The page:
Tamar was proclaimed heir and co-ruler by her reigning father George III in 1178, but she faced significant opposition from the aristocracy upon her ascension to full ruling powers after George's death. Tamar was successful in neutralizing this opposition and embarked on an energetic foreign policy aided by the decline of the hostile Seljuq Turks. Relying on a powerful military élite, Tamar was able to build on the successes of her predecessors to consolidate an empire which dominated the Caucasus until its collapse under the Mongol attacks within two decades after Tamar's death.
Tamar was married twice, her first union being, from 1185 to 1187, to the Rus' prince Yuri, whom she divorced and expelled from the country, defeating his subsequent coup attempts. For her second husband Tamar chose, in 1191, the Alan prince David Soslan, by whom she had two children, George and Rusudan, the two successive monarchs on the throne of Georgia.
Tamar's association with the period of political and military successes and cultural achievements, combined with her role as a female ruler, has led to her idealization and romanticization in Georgian arts and historical memory. She remains an important symbol in Georgian popular culture and has been canonized by the Georgian Orthodox Church as the Holy Righteous Queen Tamar (წმიდა კეთილმსახური მეფე თამარი, ts'mida k'etilmsakhuri mepe tamari), with her feast day commemorated on 14 May (O.S. 1 May).
Tamar was born in circa 1160 to George III, King of Georgia, and his consort Burdukhan, a daughter of the king of Alania. While it is possible that Tamar had a younger sister, Rusudan, she is only mentioned once in all contemporary accounts of Tamar's reign. The name Tamar is of Hebrew origin and, like other biblical names, was favored by the Georgian Bagrationi dynasty because of their claim to be descended from David, the second king of Israel.
Tamar's youth coincided with a major upheaval in Georgia; in 1177, her father, George III, was confronted by a rebellious faction of nobles. The rebels intended to dethrone George in favor of the king's fraternal nephew, Demna, who was considered by many to be a legitimate royal heir of his murdered father, David V. Demna's cause was little but a pretext for the nobles, led by the pretender's father-in-law, the amirspasalar ("high constable") Ivane Orbeli, to weaken the crown. George III was able to crush the revolt and embarked on a crackdown campaign on the defiant aristocratic clans; Ivane Orbeli was put to death and the surviving members of his family were driven out of Georgia. Prince Demna, castrated and blinded on his uncle's order, did not survive the mutilation and soon died in prison. Once the rebellion was suppressed and the pretender eliminated, George went ahead to co-opt Tamar into government with him and crowned her as co-ruler in 1178. By doing so, the king attempted to preempt any dispute after his death and legitimize his line on the throne of Georgia. At the same time, he raised men from the gentry and unranked classes to keep the dynastic aristocracy away from the center of power.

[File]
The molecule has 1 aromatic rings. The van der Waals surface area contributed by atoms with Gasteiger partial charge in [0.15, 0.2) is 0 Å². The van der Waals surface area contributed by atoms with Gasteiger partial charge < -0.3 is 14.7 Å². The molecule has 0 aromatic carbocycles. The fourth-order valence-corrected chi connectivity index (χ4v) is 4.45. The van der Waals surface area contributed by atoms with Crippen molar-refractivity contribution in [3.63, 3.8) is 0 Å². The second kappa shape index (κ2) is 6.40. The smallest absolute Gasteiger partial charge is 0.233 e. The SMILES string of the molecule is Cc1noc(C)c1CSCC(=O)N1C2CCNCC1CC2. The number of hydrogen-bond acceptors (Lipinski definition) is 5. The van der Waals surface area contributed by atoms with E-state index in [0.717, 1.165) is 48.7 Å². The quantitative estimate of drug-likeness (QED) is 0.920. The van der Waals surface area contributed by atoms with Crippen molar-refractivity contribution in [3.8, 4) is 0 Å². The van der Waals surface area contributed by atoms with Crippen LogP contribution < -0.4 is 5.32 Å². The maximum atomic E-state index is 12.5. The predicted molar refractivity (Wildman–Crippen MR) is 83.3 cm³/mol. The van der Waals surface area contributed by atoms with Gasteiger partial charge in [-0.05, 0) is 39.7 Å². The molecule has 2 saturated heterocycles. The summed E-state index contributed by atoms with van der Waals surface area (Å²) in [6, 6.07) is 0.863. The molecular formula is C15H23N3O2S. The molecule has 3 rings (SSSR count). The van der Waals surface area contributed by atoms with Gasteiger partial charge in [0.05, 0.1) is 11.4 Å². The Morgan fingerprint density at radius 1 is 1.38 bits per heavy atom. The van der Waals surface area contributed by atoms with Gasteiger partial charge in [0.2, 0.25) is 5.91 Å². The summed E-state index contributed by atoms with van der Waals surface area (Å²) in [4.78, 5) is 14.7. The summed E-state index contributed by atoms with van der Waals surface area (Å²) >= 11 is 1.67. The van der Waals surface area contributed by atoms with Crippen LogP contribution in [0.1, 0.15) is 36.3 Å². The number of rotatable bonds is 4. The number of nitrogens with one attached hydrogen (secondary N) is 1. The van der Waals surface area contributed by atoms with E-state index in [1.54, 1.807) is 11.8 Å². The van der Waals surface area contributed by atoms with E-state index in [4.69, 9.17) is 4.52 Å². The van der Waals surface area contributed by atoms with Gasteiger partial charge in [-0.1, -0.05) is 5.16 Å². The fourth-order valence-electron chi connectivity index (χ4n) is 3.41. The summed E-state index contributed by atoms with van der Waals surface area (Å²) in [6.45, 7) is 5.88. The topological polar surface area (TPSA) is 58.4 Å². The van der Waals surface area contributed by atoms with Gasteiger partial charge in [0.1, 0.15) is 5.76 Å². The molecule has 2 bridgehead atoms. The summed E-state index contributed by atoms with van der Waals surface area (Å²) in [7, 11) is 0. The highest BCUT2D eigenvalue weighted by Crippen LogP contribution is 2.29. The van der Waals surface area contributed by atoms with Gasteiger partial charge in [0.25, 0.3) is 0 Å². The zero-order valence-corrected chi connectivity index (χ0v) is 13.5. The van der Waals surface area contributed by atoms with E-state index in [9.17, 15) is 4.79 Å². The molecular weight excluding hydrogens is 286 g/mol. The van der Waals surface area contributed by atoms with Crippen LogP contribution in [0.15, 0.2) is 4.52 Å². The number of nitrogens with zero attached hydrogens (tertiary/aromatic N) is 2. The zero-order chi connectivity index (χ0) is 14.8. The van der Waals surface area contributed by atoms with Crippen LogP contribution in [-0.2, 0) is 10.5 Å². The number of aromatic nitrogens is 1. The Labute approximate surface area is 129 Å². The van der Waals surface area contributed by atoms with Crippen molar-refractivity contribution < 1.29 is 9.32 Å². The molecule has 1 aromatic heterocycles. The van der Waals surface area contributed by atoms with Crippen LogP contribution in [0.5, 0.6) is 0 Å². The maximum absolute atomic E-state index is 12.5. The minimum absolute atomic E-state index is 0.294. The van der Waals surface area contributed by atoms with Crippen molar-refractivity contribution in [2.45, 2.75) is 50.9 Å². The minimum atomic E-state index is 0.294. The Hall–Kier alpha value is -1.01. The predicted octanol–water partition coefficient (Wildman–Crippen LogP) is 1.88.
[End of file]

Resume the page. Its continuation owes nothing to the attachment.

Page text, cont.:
For six years, Tamar was a co-ruler with her father upon whose death, in 1184, Tamar continued as the sole monarch and was crowned a second time at the Gelati cathedral near Kutaisi, western Georgia. She inherited a relatively strong kingdom, but the centrifugal tendencies fostered by the great nobles were far from being quelled. There was considerable opposition to Tamar's succession; this was sparked by a reaction against the repressive policies of her father and encouraged by the new sovereign's other perceived weakness, her sex. As Georgia had never previously had a female ruler, a part of the aristocracy questioned Tamar's legitimacy, while others tried to exploit her youth and supposed weakness to assert greater autonomy for themselves. The energetic involvement of Tamar's influential aunt Rusudan and the Catholicos-Patriarch Michael IV was crucial for legitimizing Tamar's succession to the throne. However, the young queen was forced into making significant concessions to the aristocracy. She had to reward the Catholicos-Patriarch Michael's support by making him a chancellor, thus placing him at the top of both the clerical and secular hierarchies.
Tamar was also pressured into dismissing her father's appointees, among them the constable Kubasar, a Georgian Kipchak of ignoble birth, who had helped George III in his crackdown on the defiant nobility. One of the few untitled servitors of George III to escape this fate was the treasurer Qutlu Arslan who now led a group of nobles and wealthy citizens in a struggle to limit the royal authority by creating a new council, karavi, whose members would alone deliberate and decide policy. This attempt at "feudal constitutionalism" was rendered abortive when Tamar had Qutlu Arslan arrested and his supporters were inveigled into submission. Yet, Tamar's first moves to reduce the power of the aristocratic élite were unsuccessful. She failed in her attempt to use a church synod to dismiss the Catholicos-Patriarch Michael, and the noble council, Darbazi, asserted the right to approve royal decrees.